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Mechanical Properties of Bio- and Nano-filaments Open Access


Other title
Flexural Rigidity
Drag Factor
Type of item
Degree grantor
University of Alberta
Author or creator
Samarbakhsh, Abdorreza
Supervisor and department
Tuszynski, Jack A. (Physics and Oncology)
Examining committee member and department
Ru, Chong-Qing (Mechanical Engineering)
Sydora, Richard (Physics)
Marchand, Richard (Physics)
Boal, David (Physics, Simon Fraser University)
Department of Physics

Date accepted
Graduation date
Doctor of Philosophy
Degree level
The thesis is divided in three parts based largely on published articles or on manuscripts submitted for publication. First we propose a new method which is called the shooting-bead method. This method is a fast and easy experimental technique for evaluating cantilever stiffness and flexural rigidity of semi-flexible to semi-rigid rod-like biological and nano-filaments based on the measurement of just two distances. The method is based on applying a force normal to the filament with a microsphere bead trapped in the laser tweezer followed by its sudden release. Through a simple measurement of the distances that the bead moves, the flexural rigidity of the filament can be found from the formula derived in this paper. Then we take into account the effects of the viscous drag force exerted on the filament itself. To this end, we have defined a key variable, called the filament energy-loss factor (or filament drag factor) that accounts for all the energy-loss effects. It has been shown that the effect due to the consideration of filament energy-loss factor on calculation of the flexural rigidity increases with increasing the flexibility of the filament. Finally, in the third part we discuss the effect of ultrasound on the microtubules. Here we have analytically solved equations of motion for the vibrational dynamics of an MT that is attached at its two ends. This is especially relevant for MTs during mitosis when they attach to chromosomes and centrosomes. Our analysis applies to MTs present inside a viscous solution and when driven by an ultrasound plane wave. We have shown that with using ultrasound plane waves the resonance condition for the MT treated as a rigid rod cannot be provided, and in order to achieve resonance we should excite a single mode of the MT with a harmonic number larger than a threshold value introduced in this thesis. Single mode excitation not only helps to transfer the minimum amount of energy to the surrounding medium compared with multi-mode excitation but it also allows for a simultaneous high-amplitude and high-quality factor which is impossible when using plane waves.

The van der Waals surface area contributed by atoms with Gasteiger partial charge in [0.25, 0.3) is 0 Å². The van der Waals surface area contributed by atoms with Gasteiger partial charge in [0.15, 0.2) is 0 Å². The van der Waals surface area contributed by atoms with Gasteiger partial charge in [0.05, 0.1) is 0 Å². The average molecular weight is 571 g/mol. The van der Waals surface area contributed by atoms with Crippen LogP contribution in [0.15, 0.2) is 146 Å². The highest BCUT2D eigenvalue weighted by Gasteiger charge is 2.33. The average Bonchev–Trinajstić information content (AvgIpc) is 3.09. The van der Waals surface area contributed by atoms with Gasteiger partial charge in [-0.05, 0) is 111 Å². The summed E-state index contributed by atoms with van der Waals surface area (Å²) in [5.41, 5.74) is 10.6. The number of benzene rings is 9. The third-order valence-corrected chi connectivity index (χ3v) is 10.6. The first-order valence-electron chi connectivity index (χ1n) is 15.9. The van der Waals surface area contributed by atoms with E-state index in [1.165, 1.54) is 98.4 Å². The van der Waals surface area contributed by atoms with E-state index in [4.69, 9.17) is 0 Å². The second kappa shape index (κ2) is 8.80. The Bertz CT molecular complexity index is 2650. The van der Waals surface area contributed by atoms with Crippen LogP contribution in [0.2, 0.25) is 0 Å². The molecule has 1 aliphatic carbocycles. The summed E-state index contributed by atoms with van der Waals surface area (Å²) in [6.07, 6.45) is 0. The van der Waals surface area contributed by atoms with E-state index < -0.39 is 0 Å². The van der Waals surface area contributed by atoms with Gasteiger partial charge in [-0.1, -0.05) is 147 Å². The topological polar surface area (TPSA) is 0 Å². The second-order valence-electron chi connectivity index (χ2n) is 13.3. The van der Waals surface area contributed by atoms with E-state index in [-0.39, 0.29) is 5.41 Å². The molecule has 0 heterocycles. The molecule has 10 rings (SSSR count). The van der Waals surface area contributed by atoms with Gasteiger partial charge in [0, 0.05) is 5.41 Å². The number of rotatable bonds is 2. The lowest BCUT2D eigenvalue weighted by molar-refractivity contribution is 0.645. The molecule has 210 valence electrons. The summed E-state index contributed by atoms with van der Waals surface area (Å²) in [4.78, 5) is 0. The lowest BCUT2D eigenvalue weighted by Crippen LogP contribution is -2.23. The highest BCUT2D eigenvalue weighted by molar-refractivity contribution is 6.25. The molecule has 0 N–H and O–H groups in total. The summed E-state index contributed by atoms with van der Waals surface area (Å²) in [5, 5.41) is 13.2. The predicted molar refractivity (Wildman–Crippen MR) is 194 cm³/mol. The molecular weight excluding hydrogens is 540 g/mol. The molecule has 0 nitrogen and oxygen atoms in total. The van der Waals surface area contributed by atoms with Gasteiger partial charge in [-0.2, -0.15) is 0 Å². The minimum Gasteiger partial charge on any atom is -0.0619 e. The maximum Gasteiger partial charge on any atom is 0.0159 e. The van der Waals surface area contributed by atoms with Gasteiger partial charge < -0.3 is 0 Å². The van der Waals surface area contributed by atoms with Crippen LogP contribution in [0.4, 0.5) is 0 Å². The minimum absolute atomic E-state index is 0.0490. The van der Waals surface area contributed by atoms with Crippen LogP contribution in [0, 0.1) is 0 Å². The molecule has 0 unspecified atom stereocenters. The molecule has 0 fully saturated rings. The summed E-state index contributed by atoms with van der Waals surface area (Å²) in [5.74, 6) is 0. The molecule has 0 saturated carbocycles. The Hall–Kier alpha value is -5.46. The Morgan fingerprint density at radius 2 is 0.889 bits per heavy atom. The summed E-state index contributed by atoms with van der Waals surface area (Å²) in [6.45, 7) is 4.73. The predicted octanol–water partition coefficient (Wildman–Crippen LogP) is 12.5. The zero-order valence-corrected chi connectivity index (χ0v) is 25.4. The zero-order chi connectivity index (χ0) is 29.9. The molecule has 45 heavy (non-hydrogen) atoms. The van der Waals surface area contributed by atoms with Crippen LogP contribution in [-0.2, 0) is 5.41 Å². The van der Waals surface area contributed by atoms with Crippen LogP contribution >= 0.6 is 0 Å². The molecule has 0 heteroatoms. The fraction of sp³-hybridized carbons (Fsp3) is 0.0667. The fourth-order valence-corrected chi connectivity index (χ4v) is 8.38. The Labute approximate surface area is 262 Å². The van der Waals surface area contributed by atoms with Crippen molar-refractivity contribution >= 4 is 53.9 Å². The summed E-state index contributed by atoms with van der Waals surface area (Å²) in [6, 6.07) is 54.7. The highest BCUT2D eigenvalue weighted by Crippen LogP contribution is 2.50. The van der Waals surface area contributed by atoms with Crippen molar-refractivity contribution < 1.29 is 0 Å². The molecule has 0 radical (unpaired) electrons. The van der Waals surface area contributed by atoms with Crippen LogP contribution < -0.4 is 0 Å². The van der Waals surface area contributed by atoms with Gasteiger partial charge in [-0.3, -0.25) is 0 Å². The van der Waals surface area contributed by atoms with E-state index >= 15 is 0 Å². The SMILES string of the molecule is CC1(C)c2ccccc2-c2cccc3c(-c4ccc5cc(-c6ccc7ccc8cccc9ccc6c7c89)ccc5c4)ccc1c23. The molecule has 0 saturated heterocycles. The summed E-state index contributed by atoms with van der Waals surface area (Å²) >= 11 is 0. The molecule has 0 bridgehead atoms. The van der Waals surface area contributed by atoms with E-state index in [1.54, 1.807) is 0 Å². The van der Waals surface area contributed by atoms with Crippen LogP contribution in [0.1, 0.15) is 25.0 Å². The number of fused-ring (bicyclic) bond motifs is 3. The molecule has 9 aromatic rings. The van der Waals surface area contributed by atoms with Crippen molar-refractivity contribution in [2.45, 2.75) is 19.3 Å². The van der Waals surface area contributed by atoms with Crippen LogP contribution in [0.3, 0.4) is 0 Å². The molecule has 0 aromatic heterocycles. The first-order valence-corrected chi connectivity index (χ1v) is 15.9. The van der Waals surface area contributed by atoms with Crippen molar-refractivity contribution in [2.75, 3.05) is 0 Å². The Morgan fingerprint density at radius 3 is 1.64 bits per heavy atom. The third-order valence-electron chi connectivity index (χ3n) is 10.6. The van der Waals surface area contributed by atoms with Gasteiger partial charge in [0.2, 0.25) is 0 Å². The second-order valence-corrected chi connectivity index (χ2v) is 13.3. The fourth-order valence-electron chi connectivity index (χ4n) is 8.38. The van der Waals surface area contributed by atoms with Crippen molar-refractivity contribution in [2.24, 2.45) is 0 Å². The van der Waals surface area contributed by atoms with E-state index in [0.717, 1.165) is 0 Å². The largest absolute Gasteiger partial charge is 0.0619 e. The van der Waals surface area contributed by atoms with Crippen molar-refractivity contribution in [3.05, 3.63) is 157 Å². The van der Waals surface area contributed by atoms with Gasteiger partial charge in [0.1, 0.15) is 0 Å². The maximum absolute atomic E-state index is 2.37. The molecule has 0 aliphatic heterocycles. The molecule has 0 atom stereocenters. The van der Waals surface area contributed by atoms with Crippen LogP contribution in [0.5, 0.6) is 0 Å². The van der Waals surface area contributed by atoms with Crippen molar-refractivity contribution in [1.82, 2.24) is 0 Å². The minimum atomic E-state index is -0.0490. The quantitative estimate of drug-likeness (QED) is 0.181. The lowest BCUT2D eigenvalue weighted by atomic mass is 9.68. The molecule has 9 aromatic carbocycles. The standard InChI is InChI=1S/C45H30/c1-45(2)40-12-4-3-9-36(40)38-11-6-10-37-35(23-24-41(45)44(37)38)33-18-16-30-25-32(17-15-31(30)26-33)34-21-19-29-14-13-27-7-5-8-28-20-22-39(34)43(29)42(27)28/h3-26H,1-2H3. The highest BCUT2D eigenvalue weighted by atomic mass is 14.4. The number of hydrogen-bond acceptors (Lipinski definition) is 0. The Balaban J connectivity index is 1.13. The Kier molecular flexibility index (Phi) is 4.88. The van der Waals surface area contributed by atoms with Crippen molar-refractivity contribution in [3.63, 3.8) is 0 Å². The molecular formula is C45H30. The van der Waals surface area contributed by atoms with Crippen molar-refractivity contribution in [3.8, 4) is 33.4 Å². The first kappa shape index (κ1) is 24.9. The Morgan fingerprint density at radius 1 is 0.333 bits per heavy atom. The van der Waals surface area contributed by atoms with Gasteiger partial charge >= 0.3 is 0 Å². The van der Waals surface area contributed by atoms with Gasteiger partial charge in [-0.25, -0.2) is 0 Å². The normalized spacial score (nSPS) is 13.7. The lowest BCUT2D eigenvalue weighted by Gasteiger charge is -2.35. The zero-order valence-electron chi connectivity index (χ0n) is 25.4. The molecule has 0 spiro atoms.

Permission is hereby granted to the University of Alberta Libraries to reproduce single copies of this thesis and to lend or sell such copies for private, scholarly or scientific research purposes only. Where the thesis is converted to, or otherwise made available in digital form, the University of Alberta will advise potential users of the thesis of these terms. The author reserves all other publication and other rights in association with the copyright in the thesis and, except as herein before provided, neither the thesis nor any substantial portion thereof may be printed or otherwise reproduced in any material form whatsoever without the author's prior written permission.
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